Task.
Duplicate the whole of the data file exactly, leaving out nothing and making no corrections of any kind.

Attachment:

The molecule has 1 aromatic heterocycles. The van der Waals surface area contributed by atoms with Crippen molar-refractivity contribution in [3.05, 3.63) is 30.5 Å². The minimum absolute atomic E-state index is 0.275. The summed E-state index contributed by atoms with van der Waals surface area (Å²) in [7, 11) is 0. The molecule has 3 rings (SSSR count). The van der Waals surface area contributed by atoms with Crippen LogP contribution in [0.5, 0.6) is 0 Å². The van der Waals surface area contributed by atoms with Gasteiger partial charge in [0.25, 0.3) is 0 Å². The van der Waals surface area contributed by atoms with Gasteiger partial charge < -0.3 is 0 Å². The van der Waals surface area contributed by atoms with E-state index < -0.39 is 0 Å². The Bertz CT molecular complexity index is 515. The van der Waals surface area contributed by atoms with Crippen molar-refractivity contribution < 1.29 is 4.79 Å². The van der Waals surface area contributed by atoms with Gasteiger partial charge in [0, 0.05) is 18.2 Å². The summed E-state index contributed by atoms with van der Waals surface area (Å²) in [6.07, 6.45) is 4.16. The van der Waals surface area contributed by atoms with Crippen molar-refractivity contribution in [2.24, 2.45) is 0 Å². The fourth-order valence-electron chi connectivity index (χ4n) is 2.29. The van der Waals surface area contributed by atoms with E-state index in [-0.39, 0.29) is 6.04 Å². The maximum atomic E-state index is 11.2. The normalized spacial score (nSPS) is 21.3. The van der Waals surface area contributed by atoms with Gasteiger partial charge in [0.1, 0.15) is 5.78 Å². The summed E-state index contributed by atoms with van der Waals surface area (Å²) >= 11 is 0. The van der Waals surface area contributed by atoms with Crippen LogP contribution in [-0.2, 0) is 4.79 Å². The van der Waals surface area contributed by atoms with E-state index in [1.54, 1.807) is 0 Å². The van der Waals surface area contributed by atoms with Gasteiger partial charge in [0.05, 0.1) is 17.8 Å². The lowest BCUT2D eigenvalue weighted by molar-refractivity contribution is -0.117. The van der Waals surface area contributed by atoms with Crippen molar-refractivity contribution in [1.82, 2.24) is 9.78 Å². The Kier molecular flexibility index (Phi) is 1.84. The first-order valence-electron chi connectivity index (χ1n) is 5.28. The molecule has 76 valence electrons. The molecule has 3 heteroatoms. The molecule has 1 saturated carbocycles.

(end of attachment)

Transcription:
The molecule has 1 aromatic heterocycles. The van der Waals surface area contributed by atoms with Crippen molar-refractivity contribution in [3.05, 3.63) is 30.5 Å². The minimum absolute atomic E-state index is 0.275. The summed E-state index contributed by atoms with van der Waals surface area (Å²) in [7, 11) is 0. The molecule has 3 rings (SSSR count). The van der Waals surface area contributed by atoms with Crippen LogP contribution in [0.5, 0.6) is 0 Å². The van der Waals surface area contributed by atoms with Gasteiger partial charge in [0.25, 0.3) is 0 Å². The van der Waals surface area contributed by atoms with Gasteiger partial charge < -0.3 is 0 Å². The van der Waals surface area contributed by atoms with E-state index < -0.39 is 0 Å². The Bertz CT molecular complexity index is 515. The van der Waals surface area contributed by atoms with Crippen molar-refractivity contribution < 1.29 is 4.79 Å². The van der Waals surface area contributed by atoms with Gasteiger partial charge in [0, 0.05) is 18.2 Å². The summed E-state index contributed by atoms with van der Waals surface area (Å²) in [6.07, 6.45) is 4.16. The van der Waals surface area contributed by atoms with Crippen molar-refractivity contribution in [2.24, 2.45) is 0 Å². The fourth-order valence-electron chi connectivity index (χ4n) is 2.29. The van der Waals surface area contributed by atoms with E-state index in [-0.39, 0.29) is 6.04 Å². The maximum atomic E-state index is 11.2. The normalized spacial score (nSPS) is 21.3. The van der Waals surface area contributed by atoms with Gasteiger partial charge in [0.1, 0.15) is 5.78 Å². The summed E-state index contributed by atoms with van der Waals surface area (Å²) >= 11 is 0. The van der Waals surface area contributed by atoms with Crippen LogP contribution in [-0.2, 0) is 4.79 Å². The van der Waals surface area contributed by atoms with E-state index in [1.54, 1.807) is 0 Å². The van der Waals surface area contributed by atoms with Gasteiger partial charge in [0.05, 0.1) is 17.8 Å². The lowest BCUT2D eigenvalue weighted by molar-refractivity contribution is -0.117. The van der Waals surface area contributed by atoms with Crippen molar-refractivity contribution in [1.82, 2.24) is 9.78 Å². The Kier molecular flexibility index (Phi) is 1.84. The first-order valence-electron chi connectivity index (χ1n) is 5.28. The molecule has 76 valence electrons. The molecule has 3 heteroatoms. The molecule has 1 saturated carbocycles.